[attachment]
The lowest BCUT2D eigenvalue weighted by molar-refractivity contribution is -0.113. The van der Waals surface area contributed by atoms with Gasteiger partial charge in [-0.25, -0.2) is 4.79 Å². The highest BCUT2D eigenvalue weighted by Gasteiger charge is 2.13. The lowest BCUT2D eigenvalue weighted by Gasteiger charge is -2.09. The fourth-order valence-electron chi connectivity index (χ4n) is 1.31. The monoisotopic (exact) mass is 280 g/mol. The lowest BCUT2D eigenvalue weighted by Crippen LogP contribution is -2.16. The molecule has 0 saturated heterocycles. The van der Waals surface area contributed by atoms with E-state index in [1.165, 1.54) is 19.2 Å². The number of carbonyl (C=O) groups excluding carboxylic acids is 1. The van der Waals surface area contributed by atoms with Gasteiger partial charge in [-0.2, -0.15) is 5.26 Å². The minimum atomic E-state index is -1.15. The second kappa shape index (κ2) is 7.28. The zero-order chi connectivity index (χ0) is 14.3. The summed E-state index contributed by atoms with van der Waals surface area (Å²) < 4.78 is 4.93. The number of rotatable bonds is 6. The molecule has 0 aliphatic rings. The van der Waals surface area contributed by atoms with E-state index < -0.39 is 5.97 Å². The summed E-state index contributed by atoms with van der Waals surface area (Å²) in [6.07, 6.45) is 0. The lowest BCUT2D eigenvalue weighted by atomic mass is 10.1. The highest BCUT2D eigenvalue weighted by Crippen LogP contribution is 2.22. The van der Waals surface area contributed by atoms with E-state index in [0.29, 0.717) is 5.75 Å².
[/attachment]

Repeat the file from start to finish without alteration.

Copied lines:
The lowest BCUT2D eigenvalue weighted by molar-refractivity contribution is -0.113. The van der Waals surface area contributed by atoms with Gasteiger partial charge in [-0.25, -0.2) is 4.79 Å². The highest BCUT2D eigenvalue weighted by Gasteiger charge is 2.13. The lowest BCUT2D eigenvalue weighted by Gasteiger charge is -2.09. The fourth-order valence-electron chi connectivity index (χ4n) is 1.31. The monoisotopic (exact) mass is 280 g/mol. The lowest BCUT2D eigenvalue weighted by Crippen LogP contribution is -2.16. The molecule has 0 saturated heterocycles. The van der Waals surface area contributed by atoms with E-state index in [1.165, 1.54) is 19.2 Å². The number of carbonyl (C=O) groups excluding carboxylic acids is 1. The van der Waals surface area contributed by atoms with Gasteiger partial charge in [-0.2, -0.15) is 5.26 Å². The minimum atomic E-state index is -1.15. The second kappa shape index (κ2) is 7.28. The zero-order chi connectivity index (χ0) is 14.3. The summed E-state index contributed by atoms with van der Waals surface area (Å²) < 4.78 is 4.93. The number of rotatable bonds is 6. The molecule has 0 aliphatic rings. The van der Waals surface area contributed by atoms with E-state index < -0.39 is 5.97 Å². The summed E-state index contributed by atoms with van der Waals surface area (Å²) in [6.07, 6.45) is 0. The lowest BCUT2D eigenvalue weighted by atomic mass is 10.1. The highest BCUT2D eigenvalue weighted by Crippen LogP contribution is 2.22. The van der Waals surface area contributed by atoms with E-state index in [0.29, 0.717) is 5.75 Å².